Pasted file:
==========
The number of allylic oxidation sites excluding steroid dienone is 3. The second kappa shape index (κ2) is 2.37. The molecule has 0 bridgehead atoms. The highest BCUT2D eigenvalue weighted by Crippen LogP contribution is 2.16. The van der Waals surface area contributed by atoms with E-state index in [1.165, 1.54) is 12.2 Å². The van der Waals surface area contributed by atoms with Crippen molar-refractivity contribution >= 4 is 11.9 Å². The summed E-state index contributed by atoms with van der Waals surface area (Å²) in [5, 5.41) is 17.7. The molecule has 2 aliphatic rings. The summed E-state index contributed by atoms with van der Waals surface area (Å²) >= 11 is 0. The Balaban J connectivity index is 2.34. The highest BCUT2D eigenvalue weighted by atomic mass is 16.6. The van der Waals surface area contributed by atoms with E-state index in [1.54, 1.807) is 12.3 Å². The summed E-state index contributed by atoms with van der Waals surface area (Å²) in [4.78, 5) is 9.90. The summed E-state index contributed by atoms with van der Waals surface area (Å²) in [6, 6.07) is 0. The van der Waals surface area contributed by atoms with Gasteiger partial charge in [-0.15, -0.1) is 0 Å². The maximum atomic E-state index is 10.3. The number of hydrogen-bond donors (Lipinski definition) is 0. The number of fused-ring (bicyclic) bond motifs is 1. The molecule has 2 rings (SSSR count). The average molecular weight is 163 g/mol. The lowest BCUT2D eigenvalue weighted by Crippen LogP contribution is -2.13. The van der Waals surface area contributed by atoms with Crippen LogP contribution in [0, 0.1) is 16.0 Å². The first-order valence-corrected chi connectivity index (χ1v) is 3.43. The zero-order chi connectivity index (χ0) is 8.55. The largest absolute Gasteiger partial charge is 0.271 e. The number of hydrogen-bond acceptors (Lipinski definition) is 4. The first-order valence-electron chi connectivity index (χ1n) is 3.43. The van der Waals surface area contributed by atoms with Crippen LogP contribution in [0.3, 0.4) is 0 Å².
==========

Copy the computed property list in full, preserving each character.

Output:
The number of allylic oxidation sites excluding steroid dienone is 3. The second kappa shape index (κ2) is 2.37. The molecule has 0 bridgehead atoms. The highest BCUT2D eigenvalue weighted by Crippen LogP contribution is 2.16. The van der Waals surface area contributed by atoms with E-state index in [1.165, 1.54) is 12.2 Å². The van der Waals surface area contributed by atoms with Crippen molar-refractivity contribution >= 4 is 11.9 Å². The summed E-state index contributed by atoms with van der Waals surface area (Å²) in [5, 5.41) is 17.7. The molecule has 2 aliphatic rings. The summed E-state index contributed by atoms with van der Waals surface area (Å²) >= 11 is 0. The Balaban J connectivity index is 2.34. The highest BCUT2D eigenvalue weighted by atomic mass is 16.6. The van der Waals surface area contributed by atoms with E-state index in [1.54, 1.807) is 12.3 Å². The summed E-state index contributed by atoms with van der Waals surface area (Å²) in [4.78, 5) is 9.90. The summed E-state index contributed by atoms with van der Waals surface area (Å²) in [6, 6.07) is 0. The van der Waals surface area contributed by atoms with Gasteiger partial charge in [-0.15, -0.1) is 0 Å². The maximum atomic E-state index is 10.3. The number of hydrogen-bond donors (Lipinski definition) is 0. The number of fused-ring (bicyclic) bond motifs is 1. The molecule has 2 rings (SSSR count). The average molecular weight is 163 g/mol. The lowest BCUT2D eigenvalue weighted by Crippen LogP contribution is -2.13. The van der Waals surface area contributed by atoms with Crippen LogP contribution in [0, 0.1) is 16.0 Å². The first-order valence-corrected chi connectivity index (χ1v) is 3.43. The zero-order chi connectivity index (χ0) is 8.55. The largest absolute Gasteiger partial charge is 0.271 e. The number of hydrogen-bond acceptors (Lipinski definition) is 4. The first-order valence-electron chi connectivity index (χ1n) is 3.43. The van der Waals surface area contributed by atoms with Crippen LogP contribution in [0.3, 0.4) is 0 Å².